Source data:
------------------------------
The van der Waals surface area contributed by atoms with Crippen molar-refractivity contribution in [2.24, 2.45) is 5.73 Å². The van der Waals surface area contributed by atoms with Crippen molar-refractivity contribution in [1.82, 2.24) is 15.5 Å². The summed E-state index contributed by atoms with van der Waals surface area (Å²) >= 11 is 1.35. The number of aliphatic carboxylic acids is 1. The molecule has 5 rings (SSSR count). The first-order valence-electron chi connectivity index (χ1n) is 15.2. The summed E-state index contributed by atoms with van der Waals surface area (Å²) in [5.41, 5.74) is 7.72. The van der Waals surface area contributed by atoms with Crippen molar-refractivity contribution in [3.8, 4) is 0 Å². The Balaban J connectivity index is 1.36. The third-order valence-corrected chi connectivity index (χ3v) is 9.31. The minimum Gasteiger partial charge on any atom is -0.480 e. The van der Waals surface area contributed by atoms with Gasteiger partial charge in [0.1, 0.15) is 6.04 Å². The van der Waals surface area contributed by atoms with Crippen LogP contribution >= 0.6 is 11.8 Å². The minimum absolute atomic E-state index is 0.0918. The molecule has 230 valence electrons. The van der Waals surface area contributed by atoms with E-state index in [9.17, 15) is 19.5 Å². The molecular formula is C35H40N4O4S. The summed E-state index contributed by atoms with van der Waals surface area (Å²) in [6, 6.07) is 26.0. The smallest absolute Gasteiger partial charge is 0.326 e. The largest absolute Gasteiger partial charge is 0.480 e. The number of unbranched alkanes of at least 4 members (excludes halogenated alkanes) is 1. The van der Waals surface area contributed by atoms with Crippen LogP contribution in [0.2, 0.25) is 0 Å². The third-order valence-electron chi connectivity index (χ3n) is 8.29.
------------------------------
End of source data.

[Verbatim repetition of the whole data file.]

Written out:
The van der Waals surface area contributed by atoms with Crippen molar-refractivity contribution in [2.24, 2.45) is 5.73 Å². The van der Waals surface area contributed by atoms with Crippen molar-refractivity contribution in [1.82, 2.24) is 15.5 Å². The summed E-state index contributed by atoms with van der Waals surface area (Å²) >= 11 is 1.35. The number of aliphatic carboxylic acids is 1. The molecule has 5 rings (SSSR count). The first-order valence-electron chi connectivity index (χ1n) is 15.2. The summed E-state index contributed by atoms with van der Waals surface area (Å²) in [5.41, 5.74) is 7.72. The van der Waals surface area contributed by atoms with Crippen molar-refractivity contribution in [3.8, 4) is 0 Å². The Balaban J connectivity index is 1.36. The third-order valence-corrected chi connectivity index (χ3v) is 9.31. The minimum Gasteiger partial charge on any atom is -0.480 e. The van der Waals surface area contributed by atoms with Gasteiger partial charge in [0.1, 0.15) is 6.04 Å². The van der Waals surface area contributed by atoms with Crippen LogP contribution >= 0.6 is 11.8 Å². The minimum absolute atomic E-state index is 0.0918. The molecule has 230 valence electrons. The van der Waals surface area contributed by atoms with E-state index in [9.17, 15) is 19.5 Å². The molecular formula is C35H40N4O4S. The summed E-state index contributed by atoms with van der Waals surface area (Å²) in [6, 6.07) is 26.0. The smallest absolute Gasteiger partial charge is 0.326 e. The largest absolute Gasteiger partial charge is 0.480 e. The number of unbranched alkanes of at least 4 members (excludes halogenated alkanes) is 1. The van der Waals surface area contributed by atoms with Crippen LogP contribution in [0.2, 0.25) is 0 Å². The third-order valence-electron chi connectivity index (χ3n) is 8.29.